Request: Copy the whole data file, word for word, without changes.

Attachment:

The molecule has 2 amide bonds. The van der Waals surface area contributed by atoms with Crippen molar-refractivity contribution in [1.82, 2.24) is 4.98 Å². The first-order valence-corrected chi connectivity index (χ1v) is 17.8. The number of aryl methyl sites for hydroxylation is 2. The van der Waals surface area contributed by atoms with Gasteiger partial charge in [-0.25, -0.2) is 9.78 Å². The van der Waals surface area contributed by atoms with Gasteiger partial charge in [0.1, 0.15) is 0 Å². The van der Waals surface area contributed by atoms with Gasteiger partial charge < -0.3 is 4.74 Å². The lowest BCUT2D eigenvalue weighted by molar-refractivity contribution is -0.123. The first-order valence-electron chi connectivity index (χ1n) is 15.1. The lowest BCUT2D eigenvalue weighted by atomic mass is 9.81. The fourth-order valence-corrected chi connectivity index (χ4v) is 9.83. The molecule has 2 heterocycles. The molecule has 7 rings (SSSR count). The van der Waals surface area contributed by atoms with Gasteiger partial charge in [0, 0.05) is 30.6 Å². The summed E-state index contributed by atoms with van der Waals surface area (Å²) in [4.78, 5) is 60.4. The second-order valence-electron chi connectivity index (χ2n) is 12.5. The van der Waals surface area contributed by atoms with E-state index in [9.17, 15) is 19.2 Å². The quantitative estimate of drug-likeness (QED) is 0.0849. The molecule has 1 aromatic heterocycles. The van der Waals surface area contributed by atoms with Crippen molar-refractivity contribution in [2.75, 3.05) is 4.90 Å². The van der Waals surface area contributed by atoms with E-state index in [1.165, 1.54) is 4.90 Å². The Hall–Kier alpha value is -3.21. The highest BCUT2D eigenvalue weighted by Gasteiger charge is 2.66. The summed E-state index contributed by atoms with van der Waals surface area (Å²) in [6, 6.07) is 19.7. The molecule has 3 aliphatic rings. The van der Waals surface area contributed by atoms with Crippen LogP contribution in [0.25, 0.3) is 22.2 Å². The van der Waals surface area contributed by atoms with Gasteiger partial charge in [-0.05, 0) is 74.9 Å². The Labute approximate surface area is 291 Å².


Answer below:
The molecule has 2 amide bonds. The van der Waals surface area contributed by atoms with Crippen molar-refractivity contribution in [1.82, 2.24) is 4.98 Å². The first-order valence-corrected chi connectivity index (χ1v) is 17.8. The number of aryl methyl sites for hydroxylation is 2. The van der Waals surface area contributed by atoms with Gasteiger partial charge in [-0.25, -0.2) is 9.78 Å². The van der Waals surface area contributed by atoms with Gasteiger partial charge in [0.1, 0.15) is 0 Å². The van der Waals surface area contributed by atoms with Gasteiger partial charge < -0.3 is 4.74 Å². The lowest BCUT2D eigenvalue weighted by molar-refractivity contribution is -0.123. The first-order valence-electron chi connectivity index (χ1n) is 15.1. The lowest BCUT2D eigenvalue weighted by atomic mass is 9.81. The fourth-order valence-corrected chi connectivity index (χ4v) is 9.83. The molecule has 2 heterocycles. The molecule has 7 rings (SSSR count). The van der Waals surface area contributed by atoms with Gasteiger partial charge in [0, 0.05) is 30.6 Å². The summed E-state index contributed by atoms with van der Waals surface area (Å²) in [4.78, 5) is 60.4. The second-order valence-electron chi connectivity index (χ2n) is 12.5. The van der Waals surface area contributed by atoms with E-state index in [9.17, 15) is 19.2 Å². The quantitative estimate of drug-likeness (QED) is 0.0849. The molecule has 1 aromatic heterocycles. The van der Waals surface area contributed by atoms with Crippen molar-refractivity contribution in [2.75, 3.05) is 4.90 Å². The van der Waals surface area contributed by atoms with E-state index in [1.165, 1.54) is 4.90 Å². The Hall–Kier alpha value is -3.21. The highest BCUT2D eigenvalue weighted by Gasteiger charge is 2.66. The summed E-state index contributed by atoms with van der Waals surface area (Å²) in [6, 6.07) is 19.7. The molecule has 3 aliphatic rings. The van der Waals surface area contributed by atoms with Crippen LogP contribution in [0.25, 0.3) is 22.2 Å². The van der Waals surface area contributed by atoms with Gasteiger partial charge in [-0.05, 0) is 74.9 Å². The Labute approximate surface area is 291 Å².